On August 24, 2021, Caraveo announced her candidacy for Colorado’s 8th congressional district.[18] She was endorsed by former Colorado Speaker of the House KC Becker, State Senator Faith Winter, State Senator Jessie Danielson, and others.[19] On April 5, 2022, Caraveo secured the Democratic nomination.[20] On November 9, 2022, Caraveo defeated Republican nominee Barbara Kirkmeyer in the general election, becoming Colorado’s first Latina member of Congress.[21][22]

Committee assignments

For the 118th Congress:[23]

Personal life

Caraveo is Roman Catholic.[24][25]

Electoral history

Electoral history of Yadira Caraveo
YearOfficePartyPrimaryGeneralResultSwingRef.
Total%P.Total%P.
2018State HouseDemocratic6,049100.0%1st16,24255.02%1stWonHold[26]
2020Democratic9,677100.0%1st27,687100.0%1stWonHold[27]
2022U.S. HouseDemocratic38,837100.0%1st114,37748.36%1stWonWin[28]
Source: Secretary of State of Colorado | Election Results

See also

References

  1. ^ Rakich, Nathaniel (November 10, 2022). “2022 Midterm Elections: Live Results And Latest Updates”. FiveThirtyEight. Retrieved November 14, 2022.
  2. ^ Woodruff, Chase (November 9, 2022). “Democrat Caraveo upsets GOP’s Kirkmeyer to win new 8th Congressional District seat in Colorado”. Colorado Newsline. Retrieved November 14, 2022.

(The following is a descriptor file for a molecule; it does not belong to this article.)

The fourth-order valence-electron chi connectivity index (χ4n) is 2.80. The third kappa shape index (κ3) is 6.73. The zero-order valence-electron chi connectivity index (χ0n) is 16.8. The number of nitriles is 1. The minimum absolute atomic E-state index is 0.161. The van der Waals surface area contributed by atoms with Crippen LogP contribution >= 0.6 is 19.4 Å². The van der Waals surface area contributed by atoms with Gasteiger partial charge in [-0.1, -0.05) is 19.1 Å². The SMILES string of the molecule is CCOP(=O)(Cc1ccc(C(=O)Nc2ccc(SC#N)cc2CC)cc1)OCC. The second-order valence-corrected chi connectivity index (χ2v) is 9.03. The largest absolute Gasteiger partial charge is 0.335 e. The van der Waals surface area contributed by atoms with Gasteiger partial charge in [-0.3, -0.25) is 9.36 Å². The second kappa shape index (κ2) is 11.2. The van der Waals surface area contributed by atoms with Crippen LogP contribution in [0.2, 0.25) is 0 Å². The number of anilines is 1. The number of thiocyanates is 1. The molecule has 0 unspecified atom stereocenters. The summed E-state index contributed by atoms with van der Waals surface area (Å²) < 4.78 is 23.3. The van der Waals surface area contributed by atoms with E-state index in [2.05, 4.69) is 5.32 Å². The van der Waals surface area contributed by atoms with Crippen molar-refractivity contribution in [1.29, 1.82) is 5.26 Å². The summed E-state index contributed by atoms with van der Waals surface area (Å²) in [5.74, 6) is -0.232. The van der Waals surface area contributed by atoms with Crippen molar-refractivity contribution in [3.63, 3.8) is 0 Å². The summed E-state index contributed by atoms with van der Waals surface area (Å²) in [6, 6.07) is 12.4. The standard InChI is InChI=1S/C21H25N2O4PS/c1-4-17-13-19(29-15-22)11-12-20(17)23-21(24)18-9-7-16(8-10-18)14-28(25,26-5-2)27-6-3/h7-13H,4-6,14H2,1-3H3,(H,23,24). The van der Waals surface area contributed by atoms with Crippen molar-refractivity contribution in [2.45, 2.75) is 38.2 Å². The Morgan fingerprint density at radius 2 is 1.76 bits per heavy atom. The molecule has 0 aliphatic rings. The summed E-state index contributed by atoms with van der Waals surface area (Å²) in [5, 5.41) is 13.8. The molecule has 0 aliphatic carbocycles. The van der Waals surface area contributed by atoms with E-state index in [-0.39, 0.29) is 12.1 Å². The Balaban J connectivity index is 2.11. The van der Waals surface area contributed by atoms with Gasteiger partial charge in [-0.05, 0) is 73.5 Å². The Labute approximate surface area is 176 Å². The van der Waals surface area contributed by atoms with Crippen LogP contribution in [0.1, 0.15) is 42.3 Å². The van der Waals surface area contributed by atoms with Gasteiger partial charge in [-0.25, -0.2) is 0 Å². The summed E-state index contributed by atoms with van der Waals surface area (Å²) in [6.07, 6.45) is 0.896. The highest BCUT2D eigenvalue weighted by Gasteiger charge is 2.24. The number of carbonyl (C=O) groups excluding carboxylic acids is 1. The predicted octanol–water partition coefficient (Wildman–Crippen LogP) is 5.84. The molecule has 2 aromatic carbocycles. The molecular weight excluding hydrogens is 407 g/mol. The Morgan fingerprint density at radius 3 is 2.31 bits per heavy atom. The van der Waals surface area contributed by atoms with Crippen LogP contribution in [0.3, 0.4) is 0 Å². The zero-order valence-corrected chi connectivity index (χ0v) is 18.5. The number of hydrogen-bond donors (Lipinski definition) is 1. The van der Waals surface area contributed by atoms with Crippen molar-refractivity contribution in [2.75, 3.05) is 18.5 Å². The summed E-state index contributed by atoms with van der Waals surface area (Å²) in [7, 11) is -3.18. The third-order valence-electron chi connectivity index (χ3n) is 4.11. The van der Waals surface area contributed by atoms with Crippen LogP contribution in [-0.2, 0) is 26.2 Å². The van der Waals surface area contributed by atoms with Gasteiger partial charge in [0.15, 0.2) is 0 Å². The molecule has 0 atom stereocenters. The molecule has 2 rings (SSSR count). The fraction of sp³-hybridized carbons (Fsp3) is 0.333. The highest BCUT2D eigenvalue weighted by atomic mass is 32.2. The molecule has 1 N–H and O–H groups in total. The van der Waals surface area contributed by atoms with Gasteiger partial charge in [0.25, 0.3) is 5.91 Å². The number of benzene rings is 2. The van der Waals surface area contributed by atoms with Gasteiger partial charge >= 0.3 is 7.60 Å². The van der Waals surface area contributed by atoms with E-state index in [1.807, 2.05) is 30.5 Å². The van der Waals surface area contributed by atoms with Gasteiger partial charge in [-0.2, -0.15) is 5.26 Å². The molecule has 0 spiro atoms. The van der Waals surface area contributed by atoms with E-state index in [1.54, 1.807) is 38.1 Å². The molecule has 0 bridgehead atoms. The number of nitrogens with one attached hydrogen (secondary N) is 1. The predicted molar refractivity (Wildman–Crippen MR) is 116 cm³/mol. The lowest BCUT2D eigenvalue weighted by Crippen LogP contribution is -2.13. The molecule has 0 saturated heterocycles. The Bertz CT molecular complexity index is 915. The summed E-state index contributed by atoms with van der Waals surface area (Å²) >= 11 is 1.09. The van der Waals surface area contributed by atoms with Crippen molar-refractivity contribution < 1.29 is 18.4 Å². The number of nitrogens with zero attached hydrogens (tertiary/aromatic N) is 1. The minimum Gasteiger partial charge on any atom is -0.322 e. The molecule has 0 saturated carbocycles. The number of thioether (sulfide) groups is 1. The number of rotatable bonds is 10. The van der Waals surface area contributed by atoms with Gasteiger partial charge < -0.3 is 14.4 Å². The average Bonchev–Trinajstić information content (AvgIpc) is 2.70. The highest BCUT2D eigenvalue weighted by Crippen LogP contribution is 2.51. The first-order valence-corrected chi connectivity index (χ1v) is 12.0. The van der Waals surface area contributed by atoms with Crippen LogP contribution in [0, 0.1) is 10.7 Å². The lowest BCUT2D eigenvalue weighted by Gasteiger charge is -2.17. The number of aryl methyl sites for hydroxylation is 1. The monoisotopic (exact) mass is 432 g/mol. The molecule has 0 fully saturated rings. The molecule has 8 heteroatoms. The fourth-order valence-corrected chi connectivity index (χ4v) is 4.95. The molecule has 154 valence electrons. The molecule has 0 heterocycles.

3. ^ “Latino voters make the difference, elect Dr. Yadira Caraveo as Colorado’s first Latina in Congress”. Al Día News. Retrieved November 10, 2022.
  4. ^ Fish, Sandra (November 14, 2022). “How Yadira Caraveo, used to being an underdog, became the first Latina from Colorado elected to Congress”. The Colorado Sun. Retrieved November 15, 2022.
  5. ^ Jordan, Mary; Balz, Dan (November 2, 2018). “The faces of women in the 2018 midterms”. The Washington Post. Retrieved August 23, 2021.
  6. ^ a b “Colorado House District 31 candidate Q&A”. The Denver Post. October 10, 2018. Retrieved August 23, 2019.
  7. ^ “Yadira Caraveo, MD”. Rocky Mountain Hospital for Children. Retrieved May 4, 2022.
  8. ^ Frieden, Joyce (January 1, 2022). “Healthcare, Reproductive Rights a Big Part of Pediatrician’s Congressional Campaign”. Medpage Today. Retrieved May 4, 2022.
  9. ^ “Yadira Caraveo appointed to Anythink Board of Trustees”. anythinklibraries.org. March 20, 2017. Retrieved August 23, 2019.
  10. ^ “Colorado Election Results – Election Results 2018 – The New York Times”. The New York Times. November 6, 2018. Retrieved November 25, 2018.
  11. ^ Nieberg, Patty (May 26, 2021). “Colorado bill would give free contraceptives to immigrants”. Associated Press. Retrieved August 23, 2021.
  12. ^ Birkeland, Bente (April 27, 2021). “Concerns Over Teens And High Potency Marijuana Have No Easy Answers At Statehouse”. Colorado Public Radio. Retrieved August 23, 2021.